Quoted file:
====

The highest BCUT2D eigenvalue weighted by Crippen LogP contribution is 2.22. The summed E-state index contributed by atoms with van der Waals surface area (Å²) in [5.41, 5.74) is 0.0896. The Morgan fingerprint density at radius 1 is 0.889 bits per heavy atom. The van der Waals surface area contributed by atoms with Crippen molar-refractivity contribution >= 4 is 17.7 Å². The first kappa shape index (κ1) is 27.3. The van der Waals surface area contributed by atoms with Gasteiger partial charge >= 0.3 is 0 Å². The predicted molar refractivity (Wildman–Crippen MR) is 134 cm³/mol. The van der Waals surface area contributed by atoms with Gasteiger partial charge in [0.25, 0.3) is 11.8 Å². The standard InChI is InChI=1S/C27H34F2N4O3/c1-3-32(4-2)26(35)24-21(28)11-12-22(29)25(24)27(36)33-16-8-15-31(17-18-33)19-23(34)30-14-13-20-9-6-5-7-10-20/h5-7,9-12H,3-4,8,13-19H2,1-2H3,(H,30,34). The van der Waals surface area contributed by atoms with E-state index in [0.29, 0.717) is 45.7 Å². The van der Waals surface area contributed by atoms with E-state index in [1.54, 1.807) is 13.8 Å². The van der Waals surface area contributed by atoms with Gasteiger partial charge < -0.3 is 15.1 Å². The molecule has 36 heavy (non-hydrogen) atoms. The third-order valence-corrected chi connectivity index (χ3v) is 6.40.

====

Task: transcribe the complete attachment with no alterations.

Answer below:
The highest BCUT2D eigenvalue weighted by Crippen LogP contribution is 2.22. The summed E-state index contributed by atoms with van der Waals surface area (Å²) in [5.41, 5.74) is 0.0896. The Morgan fingerprint density at radius 1 is 0.889 bits per heavy atom. The van der Waals surface area contributed by atoms with Crippen molar-refractivity contribution >= 4 is 17.7 Å². The first kappa shape index (κ1) is 27.3. The van der Waals surface area contributed by atoms with Gasteiger partial charge >= 0.3 is 0 Å². The predicted molar refractivity (Wildman–Crippen MR) is 134 cm³/mol. The van der Waals surface area contributed by atoms with Gasteiger partial charge in [0.25, 0.3) is 11.8 Å². The standard InChI is InChI=1S/C27H34F2N4O3/c1-3-32(4-2)26(35)24-21(28)11-12-22(29)25(24)27(36)33-16-8-15-31(17-18-33)19-23(34)30-14-13-20-9-6-5-7-10-20/h5-7,9-12H,3-4,8,13-19H2,1-2H3,(H,30,34). The van der Waals surface area contributed by atoms with E-state index in [0.29, 0.717) is 45.7 Å². The van der Waals surface area contributed by atoms with E-state index in [1.54, 1.807) is 13.8 Å². The van der Waals surface area contributed by atoms with Gasteiger partial charge < -0.3 is 15.1 Å². The molecule has 36 heavy (non-hydrogen) atoms. The third-order valence-corrected chi connectivity index (χ3v) is 6.40.